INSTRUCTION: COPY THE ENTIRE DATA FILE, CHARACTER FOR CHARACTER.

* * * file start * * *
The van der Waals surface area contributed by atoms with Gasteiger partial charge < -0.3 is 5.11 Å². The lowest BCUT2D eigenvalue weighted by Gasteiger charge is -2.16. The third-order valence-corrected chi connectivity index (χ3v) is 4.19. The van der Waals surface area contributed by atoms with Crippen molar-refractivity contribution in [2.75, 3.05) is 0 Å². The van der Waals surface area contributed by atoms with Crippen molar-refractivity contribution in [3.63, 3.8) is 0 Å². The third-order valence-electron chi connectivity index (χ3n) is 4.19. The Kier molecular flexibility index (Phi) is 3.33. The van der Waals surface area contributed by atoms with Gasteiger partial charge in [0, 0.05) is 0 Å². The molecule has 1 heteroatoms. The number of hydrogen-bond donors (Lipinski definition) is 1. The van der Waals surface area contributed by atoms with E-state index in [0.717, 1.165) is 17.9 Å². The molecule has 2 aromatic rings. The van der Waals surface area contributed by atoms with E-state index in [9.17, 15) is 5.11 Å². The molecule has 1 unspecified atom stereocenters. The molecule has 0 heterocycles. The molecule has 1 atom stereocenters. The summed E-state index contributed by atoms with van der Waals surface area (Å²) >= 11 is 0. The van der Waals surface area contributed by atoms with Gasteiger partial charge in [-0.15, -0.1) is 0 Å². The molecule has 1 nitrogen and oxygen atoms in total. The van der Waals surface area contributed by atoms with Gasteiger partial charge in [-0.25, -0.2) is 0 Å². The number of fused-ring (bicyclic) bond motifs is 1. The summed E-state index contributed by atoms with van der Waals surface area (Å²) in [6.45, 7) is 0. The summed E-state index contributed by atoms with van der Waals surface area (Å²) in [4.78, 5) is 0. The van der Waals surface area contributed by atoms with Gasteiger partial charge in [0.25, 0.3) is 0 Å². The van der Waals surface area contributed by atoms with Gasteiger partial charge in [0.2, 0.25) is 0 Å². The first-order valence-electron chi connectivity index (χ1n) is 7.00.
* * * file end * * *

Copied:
The van der Waals surface area contributed by atoms with Gasteiger partial charge < -0.3 is 5.11 Å². The lowest BCUT2D eigenvalue weighted by Gasteiger charge is -2.16. The third-order valence-corrected chi connectivity index (χ3v) is 4.19. The van der Waals surface area contributed by atoms with Crippen molar-refractivity contribution in [2.75, 3.05) is 0 Å². The van der Waals surface area contributed by atoms with Crippen molar-refractivity contribution in [3.63, 3.8) is 0 Å². The third-order valence-electron chi connectivity index (χ3n) is 4.19. The Kier molecular flexibility index (Phi) is 3.33. The van der Waals surface area contributed by atoms with Gasteiger partial charge in [0, 0.05) is 0 Å². The molecule has 1 heteroatoms. The number of hydrogen-bond donors (Lipinski definition) is 1. The van der Waals surface area contributed by atoms with E-state index in [0.717, 1.165) is 17.9 Å². The molecule has 2 aromatic rings. The van der Waals surface area contributed by atoms with E-state index in [9.17, 15) is 5.11 Å². The molecule has 1 unspecified atom stereocenters. The molecule has 0 heterocycles. The molecule has 1 atom stereocenters. The summed E-state index contributed by atoms with van der Waals surface area (Å²) >= 11 is 0. The van der Waals surface area contributed by atoms with Gasteiger partial charge in [-0.15, -0.1) is 0 Å². The molecule has 1 nitrogen and oxygen atoms in total. The van der Waals surface area contributed by atoms with Gasteiger partial charge in [-0.25, -0.2) is 0 Å². The number of fused-ring (bicyclic) bond motifs is 1. The summed E-state index contributed by atoms with van der Waals surface area (Å²) in [6.45, 7) is 0. The summed E-state index contributed by atoms with van der Waals surface area (Å²) in [4.78, 5) is 0. The van der Waals surface area contributed by atoms with Gasteiger partial charge in [0.25, 0.3) is 0 Å². The van der Waals surface area contributed by atoms with Gasteiger partial charge in [0.2, 0.25) is 0 Å². The first-order valence-electron chi connectivity index (χ1n) is 7.00.